Category Archives: Concert Reviews
This is where we review shows we attend.
When I left England, I thought my days of hitting up summer festivals were over. America (my home) is not known for festivals though there are a few traveling ones here and there, but nothing on the scale of Europe’s legendary metal festivals. Now that I live in Japan, it’s great to see a three-stage major metal event called Loud Park. And, it’s in Tokyo! Lucky me! This year’s annual experience was the 10th anniversary and was well stocked with heavy-hitting brand names such as Slayer (day 1 headliner), Anthrax, Arch Enemy, Gojira, All That Remains, Testament, Children of Bodom, Metal Allegiance (featuring Big Four members and then some), Hammerfall, Royal Hunt, and Gamma Ray. Since I typically attend one day, I felt this lineup was the weaker of the two. Here is my review of day 2 featuring headliners Megadeth.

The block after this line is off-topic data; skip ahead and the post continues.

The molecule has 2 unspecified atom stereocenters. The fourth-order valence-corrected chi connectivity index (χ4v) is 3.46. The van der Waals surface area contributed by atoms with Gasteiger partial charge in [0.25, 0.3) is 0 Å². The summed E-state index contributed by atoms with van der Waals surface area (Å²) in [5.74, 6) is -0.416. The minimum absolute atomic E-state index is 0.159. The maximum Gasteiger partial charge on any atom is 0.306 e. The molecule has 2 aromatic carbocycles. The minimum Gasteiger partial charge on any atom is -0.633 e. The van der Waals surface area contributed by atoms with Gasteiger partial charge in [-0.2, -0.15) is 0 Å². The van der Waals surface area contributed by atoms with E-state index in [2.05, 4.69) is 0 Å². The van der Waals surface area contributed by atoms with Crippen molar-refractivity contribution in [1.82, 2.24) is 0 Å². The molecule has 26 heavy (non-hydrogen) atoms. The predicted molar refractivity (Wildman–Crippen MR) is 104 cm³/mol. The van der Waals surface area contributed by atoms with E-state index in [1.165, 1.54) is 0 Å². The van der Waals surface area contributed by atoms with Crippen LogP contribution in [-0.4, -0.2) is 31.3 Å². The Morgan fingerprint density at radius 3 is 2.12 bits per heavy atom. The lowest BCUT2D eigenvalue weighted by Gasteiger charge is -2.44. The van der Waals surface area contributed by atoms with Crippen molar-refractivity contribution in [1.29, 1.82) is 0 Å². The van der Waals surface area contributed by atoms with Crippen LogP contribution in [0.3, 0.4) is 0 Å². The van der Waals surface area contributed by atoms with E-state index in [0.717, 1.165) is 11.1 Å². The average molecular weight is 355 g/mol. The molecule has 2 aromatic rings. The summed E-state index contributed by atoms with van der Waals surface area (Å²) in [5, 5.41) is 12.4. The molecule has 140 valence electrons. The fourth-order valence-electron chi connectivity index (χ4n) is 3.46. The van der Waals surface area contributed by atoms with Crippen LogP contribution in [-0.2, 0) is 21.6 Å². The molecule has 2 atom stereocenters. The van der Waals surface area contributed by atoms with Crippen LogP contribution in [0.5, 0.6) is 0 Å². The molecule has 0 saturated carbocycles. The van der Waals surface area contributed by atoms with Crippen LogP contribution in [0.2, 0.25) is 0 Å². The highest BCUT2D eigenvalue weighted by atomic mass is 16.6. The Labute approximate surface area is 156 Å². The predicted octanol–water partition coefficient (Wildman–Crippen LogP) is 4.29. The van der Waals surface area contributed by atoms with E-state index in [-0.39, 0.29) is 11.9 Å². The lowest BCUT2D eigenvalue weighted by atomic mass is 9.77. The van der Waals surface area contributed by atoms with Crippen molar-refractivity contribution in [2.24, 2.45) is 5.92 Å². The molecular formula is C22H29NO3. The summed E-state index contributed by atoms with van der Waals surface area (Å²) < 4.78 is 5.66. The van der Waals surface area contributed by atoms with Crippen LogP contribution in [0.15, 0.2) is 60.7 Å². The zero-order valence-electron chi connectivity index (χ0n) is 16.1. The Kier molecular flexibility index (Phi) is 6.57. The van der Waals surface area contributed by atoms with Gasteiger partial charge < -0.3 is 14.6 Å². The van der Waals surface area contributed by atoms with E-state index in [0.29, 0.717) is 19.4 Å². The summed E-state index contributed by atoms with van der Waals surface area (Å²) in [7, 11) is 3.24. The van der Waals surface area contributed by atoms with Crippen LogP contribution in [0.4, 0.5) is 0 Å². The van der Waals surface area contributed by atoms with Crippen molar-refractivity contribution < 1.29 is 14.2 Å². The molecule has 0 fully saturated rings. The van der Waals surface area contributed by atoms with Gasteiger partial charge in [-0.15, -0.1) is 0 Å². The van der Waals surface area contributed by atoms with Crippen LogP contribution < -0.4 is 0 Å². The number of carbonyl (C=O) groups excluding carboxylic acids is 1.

First things first though. Attire is important; at least the top half anyway. When going to a festival it makes choosing my tee more difficult. I have a general rule against wearing a shirt of a bands I am going to see. I think it is obvious I like the band if I am there. Therefore, I opted for a Machine Head shirt; one I hadn’t worn yet since I got it from their show in July. Read the rest of this entry →